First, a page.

How to train a fastai model and run it on iOS

This post covers an end-to-end example project of training a resnet model with fastai and PyTorch, converting it to CoreML and running it inside a react-native iOS app.

Find the notebook and code in the GitHub repository!

My last article covered how to train a model in fastai and convert it to ONNX to run it in the browser using onnxjs and React.js. This post goes one step further and into a slightly different direction: The goal is to create a react-native iOS app, that performs the classification of dog breeds locally on the iPhone using CoreML. If you did not read my last article yet, I would recommend you catch up, because the following will assume you know about the training and exporting to ONNX parts already.

Converting the model from ONNX to CoreML

See the notebook section “Export to ONNX” and onwards.

PyTorch has built-in support for export to ONNX. For details see my previous blog post. Going from ONNX to CoreML requires coremltools and onnx-coreml. At first glance you might think that exporting using onnx-coreml is simply, but at least in this particular case, it wasn’t so straigt forward. Firstly, you need to keep in mind how you normalize your input. In other frameworks it is common to perform normalization before input data is given to the model. In CoreML, at least to my limited knowledge (see this onnx-coreml issues for reference), it seems that normalization is in the input layer of the CoreML model. When we naively export a PyTorch model, it does not have such a normalization input layer.

Tip: Use Netron to visualize your model architecture.

When you convert the ONNX model to CoreML, you need to provide an image_input_names parameter so the model knows which layer is the input layer that receives raw image data. This parameter takes a list of strings, which in this case is just the name of the first layer. But what is that name? To find that out quickly and easily, I used Netron. This program allows you to visualize your ONNX network easily and displays the name of the layer when you click on it.

Back to normalization: The bias can be accomplished by providing the preprocessing_args to the convert function of onnx-coreml, but to scale the inputs correctly, we need to add a layer to the beginning of our (now ONNX) model. To do that we first convert the ONNX model to CoreML using onnx-coreml and then use coremltools to load and modify this CoreML model. This is explained more in-depth in this notebook.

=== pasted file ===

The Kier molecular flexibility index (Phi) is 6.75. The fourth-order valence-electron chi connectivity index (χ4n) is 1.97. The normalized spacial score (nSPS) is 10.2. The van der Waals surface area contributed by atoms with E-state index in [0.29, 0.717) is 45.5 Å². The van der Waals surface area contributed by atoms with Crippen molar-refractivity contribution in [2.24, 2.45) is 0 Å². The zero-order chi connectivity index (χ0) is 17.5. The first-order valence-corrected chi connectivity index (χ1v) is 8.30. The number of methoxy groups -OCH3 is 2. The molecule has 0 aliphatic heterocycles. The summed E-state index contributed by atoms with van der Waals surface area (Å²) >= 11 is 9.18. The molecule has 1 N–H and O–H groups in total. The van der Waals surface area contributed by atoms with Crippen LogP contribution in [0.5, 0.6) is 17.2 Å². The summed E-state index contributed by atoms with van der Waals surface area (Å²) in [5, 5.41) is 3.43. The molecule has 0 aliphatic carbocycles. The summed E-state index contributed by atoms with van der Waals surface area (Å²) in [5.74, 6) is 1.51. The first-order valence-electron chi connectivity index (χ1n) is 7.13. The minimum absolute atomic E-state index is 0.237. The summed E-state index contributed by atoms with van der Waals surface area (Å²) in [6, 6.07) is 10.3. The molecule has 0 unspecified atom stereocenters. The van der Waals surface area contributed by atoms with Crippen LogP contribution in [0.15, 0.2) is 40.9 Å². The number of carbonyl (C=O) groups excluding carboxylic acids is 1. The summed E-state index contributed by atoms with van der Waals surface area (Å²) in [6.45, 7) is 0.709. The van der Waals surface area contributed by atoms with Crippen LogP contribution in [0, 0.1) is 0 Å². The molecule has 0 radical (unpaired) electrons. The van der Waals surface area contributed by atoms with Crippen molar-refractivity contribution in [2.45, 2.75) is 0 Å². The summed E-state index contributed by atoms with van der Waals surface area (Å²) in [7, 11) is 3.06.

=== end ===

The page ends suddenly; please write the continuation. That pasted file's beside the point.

Integrating the model in a react-native iOS app

First, I tried to use the react-native-coreml native module. Unfortunately, I couldn’t get it work. So I borrowed from it and the react-native docs on Native Modules to create my own native module that did exactly why and I needed and no more.

One more take away: If you can, stick to Objective-C instead of using Swift via a bridge like I did. It seems like the necesary Swift libraries blow up the bundle size by about 200MB.

For the react-native app, I used react-native-paper for a few UI elements and react-native-camera to capture pictures. react-native-camera needs a little more effort than one would think. It exposes a very bare-bones API, which is super flexible, but does not provide a lot of convenience out-of-the-box. For example, you need to design and code your own trigger button. All that the plugin provides is the raw camera signal and APIs to take a picture or record video. Fortunately, they have examples, but you have to know to look there.

Feedback welcome

I could and want to say a lot more about the joys and pains of making this little project, but I also want to get this information out there as soon as possible. So if you have any specific questions, suggestions or recommendations, please do not hesitate to contact me on twitter @davidpfahler. I almost certainly made mistakes in the implementation or explanation, so if you find any, please let me know!

I also created a thread on the fastai forums, so if you are active there, please join the discussion!


I want to thank first and foremost the amazing team at and the community at the forums, who are always most helpful. This little pet project obiously stands on the shoulders of (open-source) giants. Thanks to all of them!


David Pfahler

I am a German trainee lawyer, software engineer and data scientist. I write about these topics here.

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